And prais'd be rashness for it,~Let us know,
about the worthless lives of Rosencrantz and Guildenstern. Therefore, I still assert that, in the tragedy before us, their deaths appear both wanton and unprovoked; and the critick, like Bayes, must have recourse to somewhat long before the beginning of this play, to justify the conduct of its hero. Steevens.
mutines in the bilboes.] Mutines, the French word for seditious or disobedient fellows in the army or fleet. Bilboes, the ship's prison. Johnson.
To mutine was formerly used for to mutiny. See p. 186, n. 6. So mutine, for mutiner, or mutineer: “un homme mutin," Fr. a mutinous or seditious person. In The Misfortunes of Arthur, a tragedy, 1587, the adjective is used:
Suppresseth mutin force, and practicke fraud.” Malone. The bilboes is a bar of iron with fetters annexed to it, by which mutinous or disorderly sailors were anciently linked together. The word is derived from Bilboa, a place in Spain where instruments of steel were fabricated in the utmost perfection. To un, derstand Shakspeare's allusion completely, it should be known, that as these fetters connect the legs of the offenders very close together, their attempts to rest must be as fruitless as those of Hamlet, in whose mind there was a kind of fighting that would not let him sleep. Every motion of one must disturb his partner in confinement. The bilboes are still shown in the Tower of London, among the other spoils of the Spanish Armada. Steevens.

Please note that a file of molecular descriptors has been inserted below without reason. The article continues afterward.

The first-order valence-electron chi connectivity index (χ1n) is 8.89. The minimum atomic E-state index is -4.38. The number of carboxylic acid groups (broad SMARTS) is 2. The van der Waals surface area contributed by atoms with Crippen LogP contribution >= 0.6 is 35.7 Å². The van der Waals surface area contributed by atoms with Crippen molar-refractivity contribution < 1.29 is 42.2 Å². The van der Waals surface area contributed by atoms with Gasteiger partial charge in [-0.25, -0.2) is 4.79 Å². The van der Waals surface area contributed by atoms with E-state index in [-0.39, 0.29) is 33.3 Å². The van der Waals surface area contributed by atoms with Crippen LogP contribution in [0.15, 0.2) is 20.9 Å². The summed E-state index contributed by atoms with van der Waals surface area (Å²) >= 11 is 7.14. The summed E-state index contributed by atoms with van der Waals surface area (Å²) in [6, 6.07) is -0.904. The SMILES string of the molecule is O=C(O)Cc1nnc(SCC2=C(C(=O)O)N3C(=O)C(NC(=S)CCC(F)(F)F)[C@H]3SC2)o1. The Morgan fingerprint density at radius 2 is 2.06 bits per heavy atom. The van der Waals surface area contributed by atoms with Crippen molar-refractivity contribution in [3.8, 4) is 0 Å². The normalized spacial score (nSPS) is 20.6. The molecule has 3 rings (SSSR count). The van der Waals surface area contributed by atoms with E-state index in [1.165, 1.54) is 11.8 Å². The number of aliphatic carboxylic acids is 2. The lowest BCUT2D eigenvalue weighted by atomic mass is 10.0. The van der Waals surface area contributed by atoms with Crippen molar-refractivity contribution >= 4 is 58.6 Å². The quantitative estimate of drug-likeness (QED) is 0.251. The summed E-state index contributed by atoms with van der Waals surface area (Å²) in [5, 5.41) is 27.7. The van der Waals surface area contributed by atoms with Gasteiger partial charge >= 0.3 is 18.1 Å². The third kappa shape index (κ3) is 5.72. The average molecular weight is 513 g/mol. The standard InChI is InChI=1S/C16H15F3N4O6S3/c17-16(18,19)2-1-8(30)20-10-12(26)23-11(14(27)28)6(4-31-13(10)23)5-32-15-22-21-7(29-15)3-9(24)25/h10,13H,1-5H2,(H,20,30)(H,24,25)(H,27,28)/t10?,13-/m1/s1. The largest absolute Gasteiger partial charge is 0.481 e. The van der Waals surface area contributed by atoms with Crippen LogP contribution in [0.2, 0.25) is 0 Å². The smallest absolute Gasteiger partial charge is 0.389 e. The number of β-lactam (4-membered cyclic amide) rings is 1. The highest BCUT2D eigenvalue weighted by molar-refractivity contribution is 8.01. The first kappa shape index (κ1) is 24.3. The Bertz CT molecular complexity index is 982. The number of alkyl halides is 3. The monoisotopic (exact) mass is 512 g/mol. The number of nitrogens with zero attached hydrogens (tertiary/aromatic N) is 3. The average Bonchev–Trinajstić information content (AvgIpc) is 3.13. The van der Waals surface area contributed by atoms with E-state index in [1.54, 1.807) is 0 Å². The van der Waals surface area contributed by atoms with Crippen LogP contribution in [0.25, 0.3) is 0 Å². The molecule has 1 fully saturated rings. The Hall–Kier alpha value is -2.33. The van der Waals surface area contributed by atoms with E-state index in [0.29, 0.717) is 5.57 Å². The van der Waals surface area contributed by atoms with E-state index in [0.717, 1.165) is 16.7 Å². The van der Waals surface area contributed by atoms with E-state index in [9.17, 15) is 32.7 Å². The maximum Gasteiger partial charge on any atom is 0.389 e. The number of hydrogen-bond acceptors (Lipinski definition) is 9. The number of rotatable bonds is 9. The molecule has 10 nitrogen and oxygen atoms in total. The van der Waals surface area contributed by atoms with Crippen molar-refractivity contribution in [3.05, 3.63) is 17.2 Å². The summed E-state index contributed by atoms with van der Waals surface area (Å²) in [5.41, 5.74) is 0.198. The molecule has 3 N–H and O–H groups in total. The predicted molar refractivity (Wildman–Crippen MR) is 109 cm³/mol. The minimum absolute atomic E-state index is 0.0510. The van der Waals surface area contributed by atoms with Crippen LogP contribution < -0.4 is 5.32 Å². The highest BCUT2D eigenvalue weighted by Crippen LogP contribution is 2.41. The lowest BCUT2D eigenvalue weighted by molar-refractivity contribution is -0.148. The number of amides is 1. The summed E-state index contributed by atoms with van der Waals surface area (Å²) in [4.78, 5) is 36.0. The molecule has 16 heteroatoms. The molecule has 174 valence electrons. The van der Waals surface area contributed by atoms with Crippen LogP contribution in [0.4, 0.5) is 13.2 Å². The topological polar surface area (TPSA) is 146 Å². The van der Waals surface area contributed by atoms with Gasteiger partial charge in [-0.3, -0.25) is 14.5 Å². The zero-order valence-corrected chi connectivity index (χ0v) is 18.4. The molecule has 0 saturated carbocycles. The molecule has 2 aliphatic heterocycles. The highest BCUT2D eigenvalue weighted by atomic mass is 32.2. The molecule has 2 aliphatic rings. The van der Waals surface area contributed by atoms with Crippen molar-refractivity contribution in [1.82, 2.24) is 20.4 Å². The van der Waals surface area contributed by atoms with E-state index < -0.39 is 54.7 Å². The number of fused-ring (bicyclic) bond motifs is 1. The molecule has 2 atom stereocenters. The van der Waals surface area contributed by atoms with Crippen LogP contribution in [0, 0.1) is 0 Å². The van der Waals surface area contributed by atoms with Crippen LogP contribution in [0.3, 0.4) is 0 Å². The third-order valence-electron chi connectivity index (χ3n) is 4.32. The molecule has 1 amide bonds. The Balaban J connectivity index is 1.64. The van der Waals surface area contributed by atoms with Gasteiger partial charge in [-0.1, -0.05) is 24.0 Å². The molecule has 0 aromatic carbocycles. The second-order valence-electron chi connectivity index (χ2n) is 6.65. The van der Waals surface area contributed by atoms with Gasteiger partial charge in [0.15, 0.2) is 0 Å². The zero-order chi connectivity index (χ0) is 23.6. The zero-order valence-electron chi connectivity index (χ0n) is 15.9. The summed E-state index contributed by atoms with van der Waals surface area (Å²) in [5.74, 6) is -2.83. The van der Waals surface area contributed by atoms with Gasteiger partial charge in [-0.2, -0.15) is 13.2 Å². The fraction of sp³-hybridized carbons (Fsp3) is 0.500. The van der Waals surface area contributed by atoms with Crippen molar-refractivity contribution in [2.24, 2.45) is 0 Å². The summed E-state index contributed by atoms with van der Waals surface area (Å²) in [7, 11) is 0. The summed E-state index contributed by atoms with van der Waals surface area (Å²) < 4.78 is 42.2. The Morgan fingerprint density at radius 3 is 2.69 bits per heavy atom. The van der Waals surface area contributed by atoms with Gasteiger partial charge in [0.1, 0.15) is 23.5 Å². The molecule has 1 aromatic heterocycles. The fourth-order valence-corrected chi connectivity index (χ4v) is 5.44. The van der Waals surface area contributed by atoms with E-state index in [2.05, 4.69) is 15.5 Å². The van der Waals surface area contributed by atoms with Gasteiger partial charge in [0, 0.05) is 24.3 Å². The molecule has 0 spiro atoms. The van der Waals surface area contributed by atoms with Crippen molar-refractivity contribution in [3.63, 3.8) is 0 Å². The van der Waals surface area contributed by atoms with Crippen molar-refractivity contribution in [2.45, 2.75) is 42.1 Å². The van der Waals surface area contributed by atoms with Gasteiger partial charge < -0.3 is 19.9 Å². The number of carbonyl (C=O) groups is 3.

When &c.] Hamlet delivering an account of his escape, begins with saying-That he rashli --and then is carried into a reflection upon the weakness of human wisdom. I rashly. praised be rashness for it-Let us not think these events casual, but let us know, that is, take notice and remember, that we sometimes succeed by indiscretion when we fail by deep plots, and infer the perpetual superintendance and agency of the Divinity. The observation is just, and will be allowed by every human being, who shall reflect on the course of his own life. Fohnson. This passage, I think, should be thus distributed:
Hor. That is most certain.)
Ham. Up from my cabin, &c. So that rashly may be joined in construction within the dark grop'd I to find out them. Tyrwhitt.